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Alaska Better Elections Campaign: Partisan Primaries Have Failed Our State

Created: 27 August, 2020
Updated: 14 August, 2022
2 min read

The Alaskans for Better Elections “Yes on 2” campaign says the poor turnout in Alaska’s closed partisan primaries points to the biggest reason the state needs to update the way it does elections: the disenfranchisement of voters who choose not to register Republican or Democrat.

According to the Alaska Secretary of State’s office, 19% of registered voters participated in the August 18 primary. This means a small fraction of the electorate decided who won these primary elections, and in many districts (safe for one party or the other) -- the general election as well.

“It’s a system that shuts out independents and candidates who are living by the words ‘to hell with politics’ and doing what’s right for Alaska,” said Yes on 2 for Better Elections Campaign Manager Shea Siegert.  

“The current system isn’t working for Alaska. We’re more divided than ever before. Partisan politics interfere with our ability to enact solutions supported by a majority of voters. Incumbents that tried to protect the Permanent Fund and address the budget crisis, for example, were targeted because they chose to serve their constituents instead of party bosses.”

The current primary system in place in Alaska allows the parties to exclude unaffiliated (or independent) voters in these taxpayer-funded elections. It is a system that leaves nearly two-thirds (63% at present) out in the cold while the political minority decides the candidates they can choose from in November.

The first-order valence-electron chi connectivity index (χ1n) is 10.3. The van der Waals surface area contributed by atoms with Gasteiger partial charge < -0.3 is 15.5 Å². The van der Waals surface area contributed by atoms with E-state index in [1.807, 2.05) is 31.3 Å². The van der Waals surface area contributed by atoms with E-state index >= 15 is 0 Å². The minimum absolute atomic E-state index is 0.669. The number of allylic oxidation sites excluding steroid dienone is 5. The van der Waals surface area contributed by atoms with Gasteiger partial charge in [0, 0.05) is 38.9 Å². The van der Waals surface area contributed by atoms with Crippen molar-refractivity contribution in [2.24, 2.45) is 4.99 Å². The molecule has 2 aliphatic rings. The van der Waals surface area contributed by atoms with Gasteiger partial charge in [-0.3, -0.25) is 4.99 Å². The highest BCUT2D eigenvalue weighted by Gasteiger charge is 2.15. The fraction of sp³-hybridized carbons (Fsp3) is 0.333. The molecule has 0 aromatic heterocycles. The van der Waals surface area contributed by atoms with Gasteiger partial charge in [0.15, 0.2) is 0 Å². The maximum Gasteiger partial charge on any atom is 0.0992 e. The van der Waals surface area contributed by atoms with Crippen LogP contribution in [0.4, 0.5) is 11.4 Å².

It is a system, the “Yes on 2” campaign says, that empowers party bosses, while the reforms it is proposing empowers voters.

Ballot Measure 2 would replace the closed partisan primary with a nonpartisan top-four primary where all voters and candidates participate on a single ballot and the top four vote-getters move on to the general election. It’s a system that levels the opportunity for voters to have an equal and meaningful say in the process without conditioning their right to vote on joining a private political party.

“Open primaries create a better political culture, allowing legislators to work across the aisle to get things done. The parties can still endorse the candidates they want to support—but they shouldn’t be able to control who appears on the ballot,” said Siegert.

The ballot measure also requires the use of ranked choice voting in the general election to ensure majority winners, and would put in place stricter campaign finance disclosure requirements